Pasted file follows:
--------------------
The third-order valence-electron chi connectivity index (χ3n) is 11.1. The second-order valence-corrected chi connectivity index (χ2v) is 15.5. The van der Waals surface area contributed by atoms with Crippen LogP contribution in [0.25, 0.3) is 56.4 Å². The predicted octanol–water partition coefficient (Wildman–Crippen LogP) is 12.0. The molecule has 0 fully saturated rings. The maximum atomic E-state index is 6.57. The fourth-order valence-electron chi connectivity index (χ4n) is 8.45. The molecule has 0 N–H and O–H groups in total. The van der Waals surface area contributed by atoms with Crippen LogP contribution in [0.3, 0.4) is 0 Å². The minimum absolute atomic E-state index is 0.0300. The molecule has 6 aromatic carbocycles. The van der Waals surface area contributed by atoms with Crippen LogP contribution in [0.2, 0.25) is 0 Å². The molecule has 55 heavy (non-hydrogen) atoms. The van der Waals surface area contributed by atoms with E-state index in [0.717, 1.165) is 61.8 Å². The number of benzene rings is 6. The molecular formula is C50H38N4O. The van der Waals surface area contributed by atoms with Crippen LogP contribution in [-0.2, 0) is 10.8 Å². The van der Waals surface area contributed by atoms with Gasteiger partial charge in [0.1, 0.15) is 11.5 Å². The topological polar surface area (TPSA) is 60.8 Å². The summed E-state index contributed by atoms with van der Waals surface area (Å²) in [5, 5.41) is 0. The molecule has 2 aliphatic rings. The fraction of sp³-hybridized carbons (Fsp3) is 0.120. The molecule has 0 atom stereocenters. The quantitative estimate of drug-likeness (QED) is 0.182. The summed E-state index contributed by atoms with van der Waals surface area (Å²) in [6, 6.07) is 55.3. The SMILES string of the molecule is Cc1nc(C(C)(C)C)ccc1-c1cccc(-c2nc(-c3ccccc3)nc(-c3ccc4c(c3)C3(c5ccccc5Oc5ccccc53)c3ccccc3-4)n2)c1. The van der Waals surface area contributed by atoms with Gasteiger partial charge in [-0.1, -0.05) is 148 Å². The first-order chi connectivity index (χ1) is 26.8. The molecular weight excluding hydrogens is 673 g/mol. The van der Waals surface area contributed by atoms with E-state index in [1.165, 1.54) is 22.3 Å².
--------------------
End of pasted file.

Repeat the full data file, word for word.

The third-order valence-electron chi connectivity index (χ3n) is 11.1. The second-order valence-corrected chi connectivity index (χ2v) is 15.5. The van der Waals surface area contributed by atoms with Crippen LogP contribution in [0.25, 0.3) is 56.4 Å². The predicted octanol–water partition coefficient (Wildman–Crippen LogP) is 12.0. The molecule has 0 fully saturated rings. The maximum atomic E-state index is 6.57. The fourth-order valence-electron chi connectivity index (χ4n) is 8.45. The molecule has 0 N–H and O–H groups in total. The van der Waals surface area contributed by atoms with Crippen LogP contribution in [0.3, 0.4) is 0 Å². The minimum absolute atomic E-state index is 0.0300. The molecule has 6 aromatic carbocycles. The van der Waals surface area contributed by atoms with Crippen LogP contribution in [0.2, 0.25) is 0 Å². The molecule has 55 heavy (non-hydrogen) atoms. The van der Waals surface area contributed by atoms with E-state index in [0.717, 1.165) is 61.8 Å². The number of benzene rings is 6. The molecular formula is C50H38N4O. The van der Waals surface area contributed by atoms with Crippen LogP contribution in [-0.2, 0) is 10.8 Å². The van der Waals surface area contributed by atoms with Gasteiger partial charge in [0.1, 0.15) is 11.5 Å². The topological polar surface area (TPSA) is 60.8 Å². The summed E-state index contributed by atoms with van der Waals surface area (Å²) in [5, 5.41) is 0. The molecule has 2 aliphatic rings. The fraction of sp³-hybridized carbons (Fsp3) is 0.120. The molecule has 0 atom stereocenters. The quantitative estimate of drug-likeness (QED) is 0.182. The summed E-state index contributed by atoms with van der Waals surface area (Å²) in [6, 6.07) is 55.3. The SMILES string of the molecule is Cc1nc(C(C)(C)C)ccc1-c1cccc(-c2nc(-c3ccccc3)nc(-c3ccc4c(c3)C3(c5ccccc5Oc5ccccc53)c3ccccc3-4)n2)c1. The van der Waals surface area contributed by atoms with Gasteiger partial charge in [-0.1, -0.05) is 148 Å². The first-order chi connectivity index (χ1) is 26.8. The molecular weight excluding hydrogens is 673 g/mol. The van der Waals surface area contributed by atoms with E-state index in [1.165, 1.54) is 22.3 Å².